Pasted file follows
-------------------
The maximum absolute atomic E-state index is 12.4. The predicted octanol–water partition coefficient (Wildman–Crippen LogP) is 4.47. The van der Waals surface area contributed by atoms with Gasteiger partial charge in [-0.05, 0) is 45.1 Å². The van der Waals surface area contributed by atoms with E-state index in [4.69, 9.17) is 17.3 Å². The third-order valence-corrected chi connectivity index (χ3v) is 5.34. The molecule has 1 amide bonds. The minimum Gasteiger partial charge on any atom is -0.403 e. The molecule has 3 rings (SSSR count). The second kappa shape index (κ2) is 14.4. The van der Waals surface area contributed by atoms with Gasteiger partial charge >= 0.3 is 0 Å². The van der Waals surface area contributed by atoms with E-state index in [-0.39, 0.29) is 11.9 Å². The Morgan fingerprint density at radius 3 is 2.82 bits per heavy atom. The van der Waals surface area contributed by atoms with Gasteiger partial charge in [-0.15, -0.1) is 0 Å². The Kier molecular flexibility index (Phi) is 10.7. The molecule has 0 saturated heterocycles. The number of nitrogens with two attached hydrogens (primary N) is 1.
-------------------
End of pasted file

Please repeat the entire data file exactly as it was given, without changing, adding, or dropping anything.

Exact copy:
The maximum absolute atomic E-state index is 12.4. The predicted octanol–water partition coefficient (Wildman–Crippen LogP) is 4.47. The van der Waals surface area contributed by atoms with Gasteiger partial charge in [-0.05, 0) is 45.1 Å². The van der Waals surface area contributed by atoms with E-state index in [4.69, 9.17) is 17.3 Å². The third-order valence-corrected chi connectivity index (χ3v) is 5.34. The molecule has 1 amide bonds. The minimum Gasteiger partial charge on any atom is -0.403 e. The molecule has 3 rings (SSSR count). The second kappa shape index (κ2) is 14.4. The van der Waals surface area contributed by atoms with Gasteiger partial charge >= 0.3 is 0 Å². The van der Waals surface area contributed by atoms with E-state index in [-0.39, 0.29) is 11.9 Å². The Morgan fingerprint density at radius 3 is 2.82 bits per heavy atom. The van der Waals surface area contributed by atoms with Gasteiger partial charge in [-0.15, -0.1) is 0 Å². The Kier molecular flexibility index (Phi) is 10.7. The molecule has 0 saturated heterocycles. The number of nitrogens with two attached hydrogens (primary N) is 1.